If you’re familiar with crafting budgets, then you have probably heard the term “f-you money”. I’ve seen the term described in one of two ways:
- a SMALL pool of funds allocated for those types of monthly or quarterly purchases that would normally leave us feeling guilty.
- a LARGE fund that can be used to retire early, take an extended sabbatical, or give us the freedom to leave a job we hate for a better position for lower pay
This post will focus on the smaller pool of f-you money as these purchases occur frequently and might occur as often as monthly.
For the best summary on the large fund, that I’ve ever come across, check out this awesome article from Jim Collins on Why You Need F-You Money. http://jlcollinsnh.com/2011/06/06/why-you-need-f-you-money/
F-you money, in the simplest terms, is money you can use to do whatever you want.
If we’re struggling to pay off our utility or grocery bills and then find ourselves closing out a $100 bar tab, then we probably should focus on those bills.
But if we’re aiming to put an extra $6,700 away this year to fund our two HSA accounts, then f-you money might be a $60 bottle of scotch we buy to celebrate. My girlfriend and I love all forms of whiskey so we can’t think of a greater way to use our f-you money category.
When used proactively, that is, when we decide weeks or months ahead of time that we’ll make that large purchase, then f-you money can HELP us achieve financial freedom by giving us a strong enough reward for hitting our financial goal.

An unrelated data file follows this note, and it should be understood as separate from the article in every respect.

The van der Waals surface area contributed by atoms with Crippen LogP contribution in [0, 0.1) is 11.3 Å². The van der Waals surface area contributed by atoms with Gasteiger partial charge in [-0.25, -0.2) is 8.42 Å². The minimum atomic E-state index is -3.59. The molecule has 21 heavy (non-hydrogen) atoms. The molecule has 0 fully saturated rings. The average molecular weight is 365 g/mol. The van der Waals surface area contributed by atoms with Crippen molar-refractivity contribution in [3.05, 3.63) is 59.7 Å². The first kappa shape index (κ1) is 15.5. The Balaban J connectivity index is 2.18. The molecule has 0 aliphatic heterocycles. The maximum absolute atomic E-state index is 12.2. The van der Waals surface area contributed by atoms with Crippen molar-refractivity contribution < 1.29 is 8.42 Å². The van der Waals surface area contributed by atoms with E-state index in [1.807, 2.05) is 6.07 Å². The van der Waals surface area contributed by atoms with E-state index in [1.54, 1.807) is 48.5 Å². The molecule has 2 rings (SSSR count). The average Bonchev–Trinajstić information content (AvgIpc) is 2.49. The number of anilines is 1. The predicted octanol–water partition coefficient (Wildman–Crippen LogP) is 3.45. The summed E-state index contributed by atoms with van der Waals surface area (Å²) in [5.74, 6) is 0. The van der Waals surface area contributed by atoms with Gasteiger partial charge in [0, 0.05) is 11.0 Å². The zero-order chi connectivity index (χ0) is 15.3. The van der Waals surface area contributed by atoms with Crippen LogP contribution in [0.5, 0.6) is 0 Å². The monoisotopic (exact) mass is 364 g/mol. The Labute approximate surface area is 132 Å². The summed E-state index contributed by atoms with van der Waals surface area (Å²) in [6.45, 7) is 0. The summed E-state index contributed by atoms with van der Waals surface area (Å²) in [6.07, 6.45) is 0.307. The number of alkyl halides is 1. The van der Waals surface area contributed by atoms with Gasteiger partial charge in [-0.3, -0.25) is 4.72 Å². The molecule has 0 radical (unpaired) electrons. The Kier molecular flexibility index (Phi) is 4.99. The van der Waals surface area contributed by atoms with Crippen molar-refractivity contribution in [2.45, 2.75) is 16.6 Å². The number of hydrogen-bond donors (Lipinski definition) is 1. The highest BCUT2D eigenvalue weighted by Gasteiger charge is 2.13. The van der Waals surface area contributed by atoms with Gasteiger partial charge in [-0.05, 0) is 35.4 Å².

By coming face to face with the realization that we do make unwise purchases from time to time, then at least we can begin planning around it.
To plan properly for using f-you money, start to save a small amount each month for that large purchase down the road. These savings aren’t considered ‘savings’ in the traditional sense, since we know we will spend it in the near future.
This approach also helps offset some stress that can be caused by diving too deep into frugality. I’m all for savings and eliminating unnecessary luxuries, but we don’t need to compromise on our happiness by dipping into austerity.
Allowing ourselves $100/month to live off of is not what would make us feel happy or financially secure.
As Oscar Wilde summed it up, “Everything in moderation, including moderation.”
From my own past, I had a terrible experience whenever I spent money outside of my budget. I would catch myself going out with friends and racking up a terribly high bar tab or I would join friends out to dinner and be embarrassed by how much the night would cost.
I enjoyed my time with friends or family, but the stress and guilt of careless spending became overbearing.
One approach my girlfriend and I take today is to aggressively save throughout the year, while still enjoying a big vacation once a year.
We know we can reach financial freedom sooner if we opt out of the vacation, but we also feel like we’d be less motivated to save throughout the year.
We often catch ourselves wanting to go out for a nice dinner instead of cooking on a saturday night, but we remind ourselves that we’re only X months away from a nice vacation. On vacation, we let loose a bit with our routine budget.
Do you splurge on any “unnecessary” items throughout the year? Do you allocate a small portion of f-you money towards larger purchases down the road?